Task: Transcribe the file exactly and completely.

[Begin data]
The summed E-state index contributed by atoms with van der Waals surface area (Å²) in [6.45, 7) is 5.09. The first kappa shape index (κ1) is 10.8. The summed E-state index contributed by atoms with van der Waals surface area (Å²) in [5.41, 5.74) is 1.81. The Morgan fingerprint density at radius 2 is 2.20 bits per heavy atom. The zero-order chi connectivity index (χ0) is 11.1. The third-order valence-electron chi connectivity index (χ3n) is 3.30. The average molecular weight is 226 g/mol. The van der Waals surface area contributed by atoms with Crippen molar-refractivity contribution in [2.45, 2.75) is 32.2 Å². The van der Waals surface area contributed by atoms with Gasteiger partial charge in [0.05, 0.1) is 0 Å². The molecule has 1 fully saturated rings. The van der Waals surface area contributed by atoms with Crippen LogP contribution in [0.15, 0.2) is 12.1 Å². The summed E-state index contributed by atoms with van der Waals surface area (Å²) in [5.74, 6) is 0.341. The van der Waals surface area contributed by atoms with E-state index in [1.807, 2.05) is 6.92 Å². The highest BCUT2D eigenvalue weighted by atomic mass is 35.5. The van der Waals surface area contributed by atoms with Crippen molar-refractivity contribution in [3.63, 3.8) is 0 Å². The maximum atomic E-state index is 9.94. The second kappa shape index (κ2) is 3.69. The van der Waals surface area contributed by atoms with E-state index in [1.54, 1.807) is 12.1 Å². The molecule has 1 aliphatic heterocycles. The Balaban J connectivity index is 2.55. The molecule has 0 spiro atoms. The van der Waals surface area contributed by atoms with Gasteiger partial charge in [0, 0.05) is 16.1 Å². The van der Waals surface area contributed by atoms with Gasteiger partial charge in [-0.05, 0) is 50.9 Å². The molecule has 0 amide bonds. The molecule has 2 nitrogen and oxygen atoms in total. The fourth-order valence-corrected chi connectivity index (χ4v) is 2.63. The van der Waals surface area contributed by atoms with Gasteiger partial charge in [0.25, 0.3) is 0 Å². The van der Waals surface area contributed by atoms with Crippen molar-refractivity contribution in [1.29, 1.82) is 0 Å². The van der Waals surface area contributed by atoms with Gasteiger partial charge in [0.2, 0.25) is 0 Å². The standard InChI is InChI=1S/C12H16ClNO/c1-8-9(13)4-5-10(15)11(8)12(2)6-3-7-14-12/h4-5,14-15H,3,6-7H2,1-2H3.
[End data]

The summed E-state index contributed by atoms with van der Waals surface area (Å²) in [6.45, 7) is 5.09. The first kappa shape index (κ1) is 10.8. The summed E-state index contributed by atoms with van der Waals surface area (Å²) in [5.41, 5.74) is 1.81. The Morgan fingerprint density at radius 2 is 2.20 bits per heavy atom. The zero-order chi connectivity index (χ0) is 11.1. The third-order valence-electron chi connectivity index (χ3n) is 3.30. The average molecular weight is 226 g/mol. The van der Waals surface area contributed by atoms with Crippen molar-refractivity contribution in [2.45, 2.75) is 32.2 Å². The van der Waals surface area contributed by atoms with Gasteiger partial charge in [0.05, 0.1) is 0 Å². The molecule has 1 fully saturated rings. The van der Waals surface area contributed by atoms with Crippen LogP contribution in [0.15, 0.2) is 12.1 Å². The summed E-state index contributed by atoms with van der Waals surface area (Å²) in [5.74, 6) is 0.341. The van der Waals surface area contributed by atoms with E-state index in [1.807, 2.05) is 6.92 Å². The highest BCUT2D eigenvalue weighted by atomic mass is 35.5. The van der Waals surface area contributed by atoms with Crippen molar-refractivity contribution in [3.63, 3.8) is 0 Å². The maximum atomic E-state index is 9.94. The second kappa shape index (κ2) is 3.69. The van der Waals surface area contributed by atoms with E-state index in [1.54, 1.807) is 12.1 Å². The molecule has 1 aliphatic heterocycles. The Balaban J connectivity index is 2.55. The molecule has 0 spiro atoms. The van der Waals surface area contributed by atoms with Gasteiger partial charge in [0, 0.05) is 16.1 Å². The van der Waals surface area contributed by atoms with Gasteiger partial charge in [-0.05, 0) is 50.9 Å². The molecule has 0 amide bonds. The molecule has 2 nitrogen and oxygen atoms in total. The fourth-order valence-corrected chi connectivity index (χ4v) is 2.63. The van der Waals surface area contributed by atoms with Gasteiger partial charge in [0.25, 0.3) is 0 Å². The van der Waals surface area contributed by atoms with Crippen molar-refractivity contribution in [1.29, 1.82) is 0 Å². The van der Waals surface area contributed by atoms with Gasteiger partial charge in [0.2, 0.25) is 0 Å². The standard InChI is InChI=1S/C12H16ClNO/c1-8-9(13)4-5-10(15)11(8)12(2)6-3-7-14-12/h4-5,14-15H,3,6-7H2,1-2H3.